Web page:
There are a couple of (methodological) lessons to draw from this story of connections and connectivity. First, we must cherish serendipity (Rivoal and Salazar 2013). Often the most beautiful stories and insights happen by coincidence, when one least expects them. When writing proposals it is a challenge to incorporate this serendipitous approach, it is not in our hands and it might as well not take place. However, if we underline its potential, we could count in serendipity by creating room for the unexpected in our research proposals, that is, in addition to more traditional and countable methods, such as interviews. One approach complements the other.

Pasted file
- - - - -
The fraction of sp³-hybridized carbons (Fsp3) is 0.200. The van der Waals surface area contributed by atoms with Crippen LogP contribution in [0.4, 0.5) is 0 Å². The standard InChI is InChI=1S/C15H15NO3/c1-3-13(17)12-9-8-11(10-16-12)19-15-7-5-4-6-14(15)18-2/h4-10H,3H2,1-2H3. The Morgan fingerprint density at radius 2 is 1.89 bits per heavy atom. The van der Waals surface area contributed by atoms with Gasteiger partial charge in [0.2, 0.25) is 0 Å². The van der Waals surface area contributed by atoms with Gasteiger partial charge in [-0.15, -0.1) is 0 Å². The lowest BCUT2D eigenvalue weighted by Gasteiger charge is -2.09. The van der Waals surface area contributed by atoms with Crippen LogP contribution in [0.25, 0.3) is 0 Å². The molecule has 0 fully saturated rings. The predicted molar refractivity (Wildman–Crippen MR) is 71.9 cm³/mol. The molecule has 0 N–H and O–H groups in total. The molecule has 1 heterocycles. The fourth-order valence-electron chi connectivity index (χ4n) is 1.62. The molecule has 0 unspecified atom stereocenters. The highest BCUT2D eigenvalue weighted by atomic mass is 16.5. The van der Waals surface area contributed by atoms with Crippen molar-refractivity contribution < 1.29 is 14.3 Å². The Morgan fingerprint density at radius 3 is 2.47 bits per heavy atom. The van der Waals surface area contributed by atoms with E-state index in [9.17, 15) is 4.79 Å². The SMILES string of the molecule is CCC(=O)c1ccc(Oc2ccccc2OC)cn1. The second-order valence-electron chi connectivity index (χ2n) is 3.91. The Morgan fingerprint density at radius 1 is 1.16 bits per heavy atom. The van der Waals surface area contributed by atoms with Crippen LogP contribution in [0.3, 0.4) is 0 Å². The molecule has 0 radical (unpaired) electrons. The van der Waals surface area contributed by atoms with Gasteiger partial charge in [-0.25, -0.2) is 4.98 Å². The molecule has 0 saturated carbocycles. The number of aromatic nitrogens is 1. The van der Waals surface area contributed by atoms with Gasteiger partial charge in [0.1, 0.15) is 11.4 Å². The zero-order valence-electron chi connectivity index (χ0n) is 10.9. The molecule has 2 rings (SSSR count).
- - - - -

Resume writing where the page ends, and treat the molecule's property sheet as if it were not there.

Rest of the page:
Second, we must accept the right to opacity. Not everything should be disclosed in the name of science. It is OK to accept the silences, secrets and to let stories be, just for the sake of themselves. Not everyone will want to participate in research (as in the case of Philo), also when privacy is guaranteed, and we must respect it. Thus, even if we might not stop ourselves from being curious, we can withhold ourselves from turning all conversations and meeting moments into data. The ‘right to opacity’ accepts that ‘not everything should be seen, explained, understood, and documented’ (Khosravi 2018) and is especially powerful when researching people on the move.